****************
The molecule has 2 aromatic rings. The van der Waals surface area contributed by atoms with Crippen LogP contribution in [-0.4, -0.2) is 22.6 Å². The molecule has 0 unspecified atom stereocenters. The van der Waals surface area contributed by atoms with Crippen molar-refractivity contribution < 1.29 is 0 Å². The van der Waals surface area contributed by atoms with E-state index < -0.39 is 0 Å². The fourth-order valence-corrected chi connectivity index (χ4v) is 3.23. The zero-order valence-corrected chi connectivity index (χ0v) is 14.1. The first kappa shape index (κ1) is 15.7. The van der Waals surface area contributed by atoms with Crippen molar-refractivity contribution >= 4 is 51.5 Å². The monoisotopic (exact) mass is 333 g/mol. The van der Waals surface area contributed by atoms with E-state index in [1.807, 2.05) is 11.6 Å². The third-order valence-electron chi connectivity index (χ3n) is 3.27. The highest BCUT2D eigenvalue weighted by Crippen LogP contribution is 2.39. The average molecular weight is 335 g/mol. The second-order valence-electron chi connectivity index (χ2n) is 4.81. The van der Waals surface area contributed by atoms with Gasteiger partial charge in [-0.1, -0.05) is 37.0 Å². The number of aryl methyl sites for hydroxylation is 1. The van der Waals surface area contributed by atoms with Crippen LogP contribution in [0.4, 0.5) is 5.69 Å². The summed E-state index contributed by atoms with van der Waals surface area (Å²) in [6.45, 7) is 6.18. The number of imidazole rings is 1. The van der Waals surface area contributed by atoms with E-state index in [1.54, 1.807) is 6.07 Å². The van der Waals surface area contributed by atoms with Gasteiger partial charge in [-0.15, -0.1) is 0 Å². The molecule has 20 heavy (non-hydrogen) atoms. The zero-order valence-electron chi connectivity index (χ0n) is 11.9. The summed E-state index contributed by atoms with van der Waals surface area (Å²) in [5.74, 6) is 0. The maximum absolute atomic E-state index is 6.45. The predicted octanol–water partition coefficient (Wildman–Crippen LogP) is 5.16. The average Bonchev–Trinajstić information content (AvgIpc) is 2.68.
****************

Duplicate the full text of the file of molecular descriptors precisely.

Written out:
The molecule has 2 aromatic rings. The van der Waals surface area contributed by atoms with Crippen LogP contribution in [-0.4, -0.2) is 22.6 Å². The molecule has 0 unspecified atom stereocenters. The van der Waals surface area contributed by atoms with Crippen molar-refractivity contribution < 1.29 is 0 Å². The van der Waals surface area contributed by atoms with E-state index < -0.39 is 0 Å². The fourth-order valence-corrected chi connectivity index (χ4v) is 3.23. The zero-order valence-corrected chi connectivity index (χ0v) is 14.1. The first kappa shape index (κ1) is 15.7. The van der Waals surface area contributed by atoms with Crippen molar-refractivity contribution >= 4 is 51.5 Å². The monoisotopic (exact) mass is 333 g/mol. The van der Waals surface area contributed by atoms with E-state index in [1.807, 2.05) is 11.6 Å². The third-order valence-electron chi connectivity index (χ3n) is 3.27. The highest BCUT2D eigenvalue weighted by Crippen LogP contribution is 2.39. The average molecular weight is 335 g/mol. The second-order valence-electron chi connectivity index (χ2n) is 4.81. The van der Waals surface area contributed by atoms with Gasteiger partial charge in [-0.1, -0.05) is 37.0 Å². The number of aryl methyl sites for hydroxylation is 1. The van der Waals surface area contributed by atoms with Crippen LogP contribution in [0.4, 0.5) is 5.69 Å². The summed E-state index contributed by atoms with van der Waals surface area (Å²) in [6.45, 7) is 6.18. The number of imidazole rings is 1. The van der Waals surface area contributed by atoms with E-state index in [1.54, 1.807) is 6.07 Å². The van der Waals surface area contributed by atoms with Gasteiger partial charge in [-0.15, -0.1) is 0 Å². The molecule has 20 heavy (non-hydrogen) atoms. The zero-order valence-electron chi connectivity index (χ0n) is 11.9. The summed E-state index contributed by atoms with van der Waals surface area (Å²) in [5.74, 6) is 0. The maximum absolute atomic E-state index is 6.45. The predicted octanol–water partition coefficient (Wildman–Crippen LogP) is 5.16. The average Bonchev–Trinajstić information content (AvgIpc) is 2.68.